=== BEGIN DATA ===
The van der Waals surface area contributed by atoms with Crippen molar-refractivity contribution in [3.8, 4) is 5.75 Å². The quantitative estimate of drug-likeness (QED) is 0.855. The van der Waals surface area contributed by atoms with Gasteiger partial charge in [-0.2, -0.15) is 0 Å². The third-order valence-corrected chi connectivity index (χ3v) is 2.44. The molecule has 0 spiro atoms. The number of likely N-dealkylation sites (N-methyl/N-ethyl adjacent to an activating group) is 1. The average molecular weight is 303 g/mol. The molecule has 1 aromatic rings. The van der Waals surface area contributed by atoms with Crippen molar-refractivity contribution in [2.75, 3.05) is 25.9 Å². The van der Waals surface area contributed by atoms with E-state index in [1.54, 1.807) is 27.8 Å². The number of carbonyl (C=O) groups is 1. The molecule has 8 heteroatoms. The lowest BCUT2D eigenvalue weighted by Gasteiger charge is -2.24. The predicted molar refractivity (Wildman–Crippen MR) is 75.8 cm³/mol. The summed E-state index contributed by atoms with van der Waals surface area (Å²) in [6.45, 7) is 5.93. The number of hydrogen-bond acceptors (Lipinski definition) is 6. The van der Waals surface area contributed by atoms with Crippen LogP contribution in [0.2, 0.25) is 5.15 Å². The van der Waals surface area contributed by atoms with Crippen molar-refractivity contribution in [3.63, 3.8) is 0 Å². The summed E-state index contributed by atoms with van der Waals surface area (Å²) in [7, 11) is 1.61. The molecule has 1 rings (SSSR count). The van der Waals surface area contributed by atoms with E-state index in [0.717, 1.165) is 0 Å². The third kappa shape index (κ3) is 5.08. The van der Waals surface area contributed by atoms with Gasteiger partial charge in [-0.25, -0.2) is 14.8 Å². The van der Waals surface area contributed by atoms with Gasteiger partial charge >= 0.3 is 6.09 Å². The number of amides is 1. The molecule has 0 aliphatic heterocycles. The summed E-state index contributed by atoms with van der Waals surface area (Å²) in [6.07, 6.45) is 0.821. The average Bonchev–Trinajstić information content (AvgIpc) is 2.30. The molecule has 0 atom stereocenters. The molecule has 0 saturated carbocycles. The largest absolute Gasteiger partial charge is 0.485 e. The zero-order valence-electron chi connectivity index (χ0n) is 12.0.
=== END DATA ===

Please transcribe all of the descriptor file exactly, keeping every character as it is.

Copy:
The van der Waals surface area contributed by atoms with Crippen molar-refractivity contribution in [3.8, 4) is 5.75 Å². The quantitative estimate of drug-likeness (QED) is 0.855. The van der Waals surface area contributed by atoms with Gasteiger partial charge in [-0.2, -0.15) is 0 Å². The third-order valence-corrected chi connectivity index (χ3v) is 2.44. The molecule has 0 spiro atoms. The number of likely N-dealkylation sites (N-methyl/N-ethyl adjacent to an activating group) is 1. The average molecular weight is 303 g/mol. The molecule has 1 aromatic rings. The van der Waals surface area contributed by atoms with Crippen molar-refractivity contribution in [2.75, 3.05) is 25.9 Å². The van der Waals surface area contributed by atoms with E-state index in [1.54, 1.807) is 27.8 Å². The number of carbonyl (C=O) groups is 1. The molecule has 8 heteroatoms. The lowest BCUT2D eigenvalue weighted by Gasteiger charge is -2.24. The predicted molar refractivity (Wildman–Crippen MR) is 75.8 cm³/mol. The summed E-state index contributed by atoms with van der Waals surface area (Å²) in [6.45, 7) is 5.93. The number of hydrogen-bond acceptors (Lipinski definition) is 6. The van der Waals surface area contributed by atoms with Crippen LogP contribution in [0.2, 0.25) is 5.15 Å². The van der Waals surface area contributed by atoms with Crippen molar-refractivity contribution in [3.63, 3.8) is 0 Å². The summed E-state index contributed by atoms with van der Waals surface area (Å²) in [7, 11) is 1.61. The molecule has 1 rings (SSSR count). The van der Waals surface area contributed by atoms with E-state index in [0.717, 1.165) is 0 Å². The third kappa shape index (κ3) is 5.08. The van der Waals surface area contributed by atoms with Gasteiger partial charge in [-0.25, -0.2) is 14.8 Å². The van der Waals surface area contributed by atoms with Gasteiger partial charge >= 0.3 is 6.09 Å². The number of amides is 1. The molecule has 0 aliphatic heterocycles. The summed E-state index contributed by atoms with van der Waals surface area (Å²) in [6.07, 6.45) is 0.821. The average Bonchev–Trinajstić information content (AvgIpc) is 2.30. The molecule has 0 atom stereocenters. The molecule has 0 saturated carbocycles. The largest absolute Gasteiger partial charge is 0.485 e. The zero-order valence-electron chi connectivity index (χ0n) is 12.0.